For those retailers that have invested in modern terminals, it seems the best strategy is to support all the emerging solutions and let the consumers choose the winner.

Tuesday Oct 11, 2011

Mobile Payment Videos

My friend Andrew Morris, who I work with at ARTS, recently sent an email listing the many videos showing the future of mobile payments.  I've selected a few to include here that represent where we're heading.

To get you in the right frame of mind, let's check with George Costanza first:

Here's a demonstration of Google Wallet using a Macy's POS register in the Google lab:

AT&T, T-Mobile, and Verizon formed Isis to advance NFC.  Here's their marketing video:

And here's PayPal's vision of where payments are going:

Andrew was recently on a panel at the ARTS User Conference, and had this to say afterward:

After our panel discussion in Orlando, I’ve been thinking quite a bit about this issue – and my gut is that we’re starting to spend too much time talking about the inevitability of EMV/NFC and not enough time talking about the real business opportunity with regard to mobile payments and how retailers can either ‘take advantage’ or ‘be taken advantage of.’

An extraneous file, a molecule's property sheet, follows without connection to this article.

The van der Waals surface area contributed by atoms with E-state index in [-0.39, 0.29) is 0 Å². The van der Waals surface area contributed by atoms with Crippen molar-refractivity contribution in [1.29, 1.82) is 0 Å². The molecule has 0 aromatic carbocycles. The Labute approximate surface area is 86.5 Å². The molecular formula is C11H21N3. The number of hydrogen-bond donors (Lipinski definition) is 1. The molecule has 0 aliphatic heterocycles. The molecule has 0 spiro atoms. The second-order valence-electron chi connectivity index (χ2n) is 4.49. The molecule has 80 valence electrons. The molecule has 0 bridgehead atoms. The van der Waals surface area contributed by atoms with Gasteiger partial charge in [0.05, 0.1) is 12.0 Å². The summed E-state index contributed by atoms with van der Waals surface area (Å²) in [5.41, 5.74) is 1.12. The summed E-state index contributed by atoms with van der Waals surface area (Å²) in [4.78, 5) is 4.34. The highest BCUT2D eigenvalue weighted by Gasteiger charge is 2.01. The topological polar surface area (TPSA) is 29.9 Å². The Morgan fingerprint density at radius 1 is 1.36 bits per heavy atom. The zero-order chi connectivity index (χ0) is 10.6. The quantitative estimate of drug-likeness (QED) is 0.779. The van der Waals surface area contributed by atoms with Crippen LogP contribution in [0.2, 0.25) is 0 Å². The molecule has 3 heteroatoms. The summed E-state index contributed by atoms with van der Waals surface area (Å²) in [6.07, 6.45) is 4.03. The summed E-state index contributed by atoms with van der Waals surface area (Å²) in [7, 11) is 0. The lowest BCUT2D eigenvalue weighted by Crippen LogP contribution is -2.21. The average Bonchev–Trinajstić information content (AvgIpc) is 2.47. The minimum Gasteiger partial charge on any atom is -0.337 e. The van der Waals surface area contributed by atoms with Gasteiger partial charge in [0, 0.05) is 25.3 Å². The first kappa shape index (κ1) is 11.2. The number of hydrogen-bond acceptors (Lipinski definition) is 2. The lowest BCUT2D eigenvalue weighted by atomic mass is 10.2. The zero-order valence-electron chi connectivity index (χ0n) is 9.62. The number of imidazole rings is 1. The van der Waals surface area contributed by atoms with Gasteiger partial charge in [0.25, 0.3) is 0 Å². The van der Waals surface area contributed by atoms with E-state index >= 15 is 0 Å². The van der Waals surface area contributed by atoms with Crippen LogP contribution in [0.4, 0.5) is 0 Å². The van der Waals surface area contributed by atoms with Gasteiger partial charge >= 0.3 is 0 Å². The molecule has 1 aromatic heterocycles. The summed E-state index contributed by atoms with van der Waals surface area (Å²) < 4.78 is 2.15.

Well said.

Thursday Jul 07, 2011

NFC in Austin

Back in December in my predictions for 2011, I said this year will be the year when NFC pilots are launched in order to determine the winners for the coming years. There are at least 163 NFC projects in flight across the world at present, with a few big ones planned for the US.  As Randy Vanderhoof explains, there are really three major project in the US for NFC.  First, there's Google Wallet which will be piloted in New York and San Francisco and led by Google and Sprint.  Then there's Isis, which will be piloted in Austin and Salt Lake City and led by AT&T, Verizon, and T-Mobile. Lastly is the approach using a microSD cards which is preferred by financial institutions such of Bank of America and Wells Fargo.

You can read more about the Google Wallet and see a video here.

You can read more about Isis in Austin and see another video here.

I'm sure these pilots will last well into 2012 before we can draw conclusions, but I'm really encouraged the industry is moving forward.  There are two benefits for retailers.  First, there are possibilities to innovate alongside the payments, with loyalty programs, coupons, etc.  Payments alone won't justify the hardware investments required to support NFC, so we'll need NFC to streamline several consumer interactions.

Second, there are potential players (like Paypal) that can offer alternative payment methods that create more competition in the space.  That competition may, in turn, lower processing fees for retailers and finally do away with paper checks.  So keep your eyes on these pilots.

 

About


David Dorf, Sr Director Technology Strategy for Oracle Retail, shares news and ideas about the retail industry with a focus on innovation and emerging technologies.